Delivering his first keynote address as Premier, David Burt vowed to implement a living wage, examine the “historical injustices of stolen lands” and to unveil the truth about what really happened during the airport protest when protesters were pepper sprayed by police.
Speaking at the sold out 36th Annual Labour Day Banquet hosted by the Bermuda Industrial Union on Friday night, Mr Burt charted the course of the new Progressive Labour Party government to “harness the forces of economic empowerment”, now that the PLP has “won the tools to make change”.
Reflecting on the PLP’s landslide victory at the polls, he was quick to note that “the People didn’t just vote for the PLP”.
“The People voted against the status quo, and for a new way,” said Mr Burt. “The People voted against the discrimination of Bermudians, and for Bermudians first; the People voted against two Bermudas, and for social equality; and the People voted against runaway capitalism and for LABOUR!
“I’ll be told off for this on Tuesday, but I still need to say it. During the campaign, it was clear that the PLP thought Bermudians should be working before…or even alongside non-Bermudians; the other guys thought non-Bermudians were the only priority. So, when I say ‘Labour’ won, it’s no small thing,” said the Premier.
“It’s very important that we appreciate exactly what happened at the last Election…the story is the Popular Vote.
“The Popular Vote is important because we were under severe attack. The OBA outspent us 10:1. The media was biased in ways you cannot imagine; and the more desperate the OBA got, the nastier they got. But in the face of their lies, tricks and bribes – remember $2,500 for every child born? We maintained our message.
“In the face of all that nonsense… 59% of the Bermudian public endorsed us and our message of equality. They want us to crush the idea of two Bermudas; and with the help of God and you in this room we will dismantle structures that makes Bermuda’s wealth work for one Bermuda while it flogs the other.
“In an election where young Dennis Lister III beats Jeff ‘it’ll take a miracle to beat me’ Sousa; and in an election where Christopher Famous puts Bob ‘airport for sale’ Richards out to pasture; 24-12 in seats sounds about right doesn’t it?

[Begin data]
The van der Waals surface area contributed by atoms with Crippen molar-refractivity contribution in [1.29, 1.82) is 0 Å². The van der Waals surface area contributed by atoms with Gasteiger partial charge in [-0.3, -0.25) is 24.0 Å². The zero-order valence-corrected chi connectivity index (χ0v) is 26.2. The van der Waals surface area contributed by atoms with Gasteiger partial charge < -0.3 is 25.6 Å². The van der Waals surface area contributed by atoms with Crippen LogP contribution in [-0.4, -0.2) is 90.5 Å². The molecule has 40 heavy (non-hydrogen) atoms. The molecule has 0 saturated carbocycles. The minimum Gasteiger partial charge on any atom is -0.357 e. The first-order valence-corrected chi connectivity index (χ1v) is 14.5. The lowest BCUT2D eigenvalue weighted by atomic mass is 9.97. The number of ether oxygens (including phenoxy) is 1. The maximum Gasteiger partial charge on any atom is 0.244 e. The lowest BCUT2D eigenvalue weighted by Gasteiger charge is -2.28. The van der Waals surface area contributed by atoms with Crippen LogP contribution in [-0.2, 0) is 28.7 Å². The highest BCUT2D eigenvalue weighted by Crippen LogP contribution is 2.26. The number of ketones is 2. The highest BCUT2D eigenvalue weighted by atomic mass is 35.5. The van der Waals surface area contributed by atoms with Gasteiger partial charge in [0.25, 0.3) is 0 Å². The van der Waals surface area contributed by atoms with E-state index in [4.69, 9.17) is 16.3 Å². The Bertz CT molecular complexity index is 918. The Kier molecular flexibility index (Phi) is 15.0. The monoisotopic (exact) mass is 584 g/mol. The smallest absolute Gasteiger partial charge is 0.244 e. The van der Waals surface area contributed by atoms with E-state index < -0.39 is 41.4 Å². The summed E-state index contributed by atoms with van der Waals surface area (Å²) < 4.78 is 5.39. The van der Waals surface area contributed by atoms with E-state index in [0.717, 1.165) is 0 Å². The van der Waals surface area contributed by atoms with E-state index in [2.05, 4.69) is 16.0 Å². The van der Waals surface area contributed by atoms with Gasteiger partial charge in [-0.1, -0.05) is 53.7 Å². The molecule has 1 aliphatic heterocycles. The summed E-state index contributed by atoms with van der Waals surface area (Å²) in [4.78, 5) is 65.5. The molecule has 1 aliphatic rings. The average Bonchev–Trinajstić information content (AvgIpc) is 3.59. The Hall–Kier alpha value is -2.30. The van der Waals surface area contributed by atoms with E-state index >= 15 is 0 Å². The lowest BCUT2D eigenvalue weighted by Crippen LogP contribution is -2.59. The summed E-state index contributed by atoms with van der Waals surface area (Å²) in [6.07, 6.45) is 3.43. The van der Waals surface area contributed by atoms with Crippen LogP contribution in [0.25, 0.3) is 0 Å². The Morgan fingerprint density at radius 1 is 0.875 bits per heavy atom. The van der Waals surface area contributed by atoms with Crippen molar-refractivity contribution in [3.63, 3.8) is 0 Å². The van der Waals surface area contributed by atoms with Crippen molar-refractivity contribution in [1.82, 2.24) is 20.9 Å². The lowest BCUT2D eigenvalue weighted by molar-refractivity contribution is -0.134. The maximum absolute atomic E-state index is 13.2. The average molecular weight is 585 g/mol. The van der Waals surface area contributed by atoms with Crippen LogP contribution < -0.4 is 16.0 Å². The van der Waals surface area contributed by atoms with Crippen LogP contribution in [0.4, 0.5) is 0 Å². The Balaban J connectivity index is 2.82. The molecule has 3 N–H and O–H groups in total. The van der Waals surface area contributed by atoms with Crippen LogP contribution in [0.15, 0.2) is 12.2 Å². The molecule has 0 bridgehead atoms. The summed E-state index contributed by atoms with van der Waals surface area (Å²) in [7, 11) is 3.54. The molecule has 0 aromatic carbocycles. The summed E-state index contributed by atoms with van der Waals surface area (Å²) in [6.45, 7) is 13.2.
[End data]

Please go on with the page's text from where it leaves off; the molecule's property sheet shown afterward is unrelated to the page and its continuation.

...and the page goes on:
“I have been waiting for almost two months to be able to address a room of friends like this. I am grateful for the opportunity, because ever since the General Election, people have been asking our MPs, Ministers, and Members, ‘What now?’ or ‘What comes next?’ and ‘How do we use the mandate we just attained’,” he said.
“To answer that question, I would like to rewind a bit, to come at the question from a different angle. As we must remember how we got where we are.”
Highlighting issues that led to public protests under the former Government, Mr Burt recalled the protest by civil servants over furlough days, and the protest against the Pathways to Status Bill outside the House of Assembly.
“There are not many impressive sights than seeing 5,000 workers hold vigil, hold firm to their views, beliefs and rights, and holding firm to each other on Cabinet grounds! And there are not many more powerful sight than seeing 5,000 Bermudians stop the OBA from reneging on its platform promise not to give Bermudian status to thousands of non-Bermudians.
“And so, the men who came when the hour came, are Brother Chris Furbert, Brother Jason Hayward, and Reverend Brother Nicholas Tweed… brothers please stand up and allow us gathered here tonight, to give you a small measure of the massive amount of respect and credit that you deserve for inspiring, creating, and leading the People’s Campaign for Equality, Jobs and Justice,” said Mr Burt.
“That was just a small recognition, but brothers please accept all of our sincere appreciation, respect and congratulations for standing up! Standing tall; and being counted!”
He also recalled what he termed “one act of cruelty in 2014” that “set the stage for a Labour victory in 2017”. “It was the firing of a group of employees at Hamilton Princess.
“As the marchers went down Front Street, a woman on the balcony of a restaurant shouted at them. The Government and the employer had been surprised by the march, but they were solid in their decision… Actually, the woman shouting for the workers to ‘get back to work!’ and for them to ‘be grateful you have a job!’ was the Executive Director of the Chamber of Commerce. She was fired for her actions, but that act made Bermudians sit up and take note. It was a pivotal moment.”
All that, he said, was “before AECON was given our airport, and even before the ‘Pathways to Status’ protest. “You see over the past four years, we lived in a Bermuda where almost every union in the country had to march,” he added.
While noting the theme of Labour Day this year – ‘Celebrating Solidarity’, he said it is time “to celebrate the result of our solidarity”.
“So, what next? Is solidarity only about marching and expressing frustrations? What do you do with a landslide victory and one of the most popular and consistent messages in the history of politics?